Although the Court in this case did not deliberate the issue of whether the liquidator had the right to impose fees on the purchasers, the Court nevertheless decided that the liquidators’ remuneration for existing obligations can be sourced from the developer’s remaining funds without requiring additional payment from the purchasers.
The cases of Wally Metal Works and Re Bandar Kinrara demonstrate that the financial circumstances of a developer is a key consideration for a Court to arrive at a decision. The developer in Walley Metal Works had no readily available monies to pay the liquidator’s fees, whereas the developer in Re Bandar Kinrara had some remaining funds in the form of a stakeholder sum for the liquidator to draw its remuneration.
Notwithstanding thereto, the Courts have in both cases been consistent in that it is absolutely within the courts’ jurisdiction to consider whether liquidator’s fees are fair, reasonable and not exorbitant.
In short, we take the view that the right to impose fees by the liquidator on the purchasers for its remuneration should not be seen as a given and should be assessed on a case-by-case basis.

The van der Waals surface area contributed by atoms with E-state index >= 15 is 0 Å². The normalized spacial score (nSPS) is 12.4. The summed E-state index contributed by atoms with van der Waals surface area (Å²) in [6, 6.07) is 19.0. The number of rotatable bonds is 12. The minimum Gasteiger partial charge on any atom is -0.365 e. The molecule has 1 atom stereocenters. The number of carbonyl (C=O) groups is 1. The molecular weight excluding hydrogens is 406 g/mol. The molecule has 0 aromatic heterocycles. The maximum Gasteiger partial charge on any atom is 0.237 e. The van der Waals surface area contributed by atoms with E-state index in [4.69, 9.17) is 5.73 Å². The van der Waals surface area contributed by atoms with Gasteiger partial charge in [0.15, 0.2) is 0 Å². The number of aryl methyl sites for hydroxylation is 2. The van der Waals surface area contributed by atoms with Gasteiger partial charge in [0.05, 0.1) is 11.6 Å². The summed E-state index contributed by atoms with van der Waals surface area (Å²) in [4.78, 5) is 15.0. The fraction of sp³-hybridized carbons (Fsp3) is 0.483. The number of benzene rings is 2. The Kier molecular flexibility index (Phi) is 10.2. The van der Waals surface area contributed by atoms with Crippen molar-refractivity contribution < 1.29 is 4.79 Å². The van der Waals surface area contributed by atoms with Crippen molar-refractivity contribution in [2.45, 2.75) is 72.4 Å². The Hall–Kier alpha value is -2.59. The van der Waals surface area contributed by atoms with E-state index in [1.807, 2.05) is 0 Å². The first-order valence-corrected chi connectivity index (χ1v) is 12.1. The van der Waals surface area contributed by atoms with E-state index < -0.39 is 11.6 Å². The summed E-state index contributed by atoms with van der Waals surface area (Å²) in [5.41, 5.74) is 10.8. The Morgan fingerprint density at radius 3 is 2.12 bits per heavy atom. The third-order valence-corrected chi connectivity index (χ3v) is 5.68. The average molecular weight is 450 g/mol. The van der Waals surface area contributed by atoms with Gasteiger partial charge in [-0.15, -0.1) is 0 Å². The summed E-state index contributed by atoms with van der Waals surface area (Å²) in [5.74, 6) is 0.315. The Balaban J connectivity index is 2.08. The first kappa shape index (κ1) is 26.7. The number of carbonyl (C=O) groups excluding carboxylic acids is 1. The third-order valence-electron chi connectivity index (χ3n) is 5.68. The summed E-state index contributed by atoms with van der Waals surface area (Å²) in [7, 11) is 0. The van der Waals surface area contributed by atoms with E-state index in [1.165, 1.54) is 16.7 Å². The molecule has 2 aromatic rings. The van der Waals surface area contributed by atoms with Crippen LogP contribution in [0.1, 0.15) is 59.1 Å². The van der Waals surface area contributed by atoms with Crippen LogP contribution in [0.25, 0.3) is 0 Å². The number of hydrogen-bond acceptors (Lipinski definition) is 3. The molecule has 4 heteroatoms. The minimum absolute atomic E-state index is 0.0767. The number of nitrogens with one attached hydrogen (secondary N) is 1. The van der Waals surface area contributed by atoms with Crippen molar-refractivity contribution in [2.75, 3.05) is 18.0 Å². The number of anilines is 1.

Where there is a dispute between the relevant parties, the Court will be the proper forum to determine whether such fees are chargeable and if yes, whether the fees sought by the liquidator from the purchasers are fair, reasonable and not exorbitant.
This article is authored by Edward Kuruvilla, Alden Yeoh Shuen Chun and Benjamin Chia Lin Fung, the founders and partners of Messrs. Kuruvilla, Yeoh & Benjamin.
Edward Kuruvilla leads the Dispute Resolution practice group, Alden Yeoh leads the Corporate & Commercial practice group whereas Benjamin Chia leads Projects & Real Estate practice group.
For more information, please visit www.kyblegal.com or please feel free to contact Edward Kuruvilla at email@example.com, Alden Yeoh at firstname.lastname@example.org and/or Benjamin Chia at email@example.com.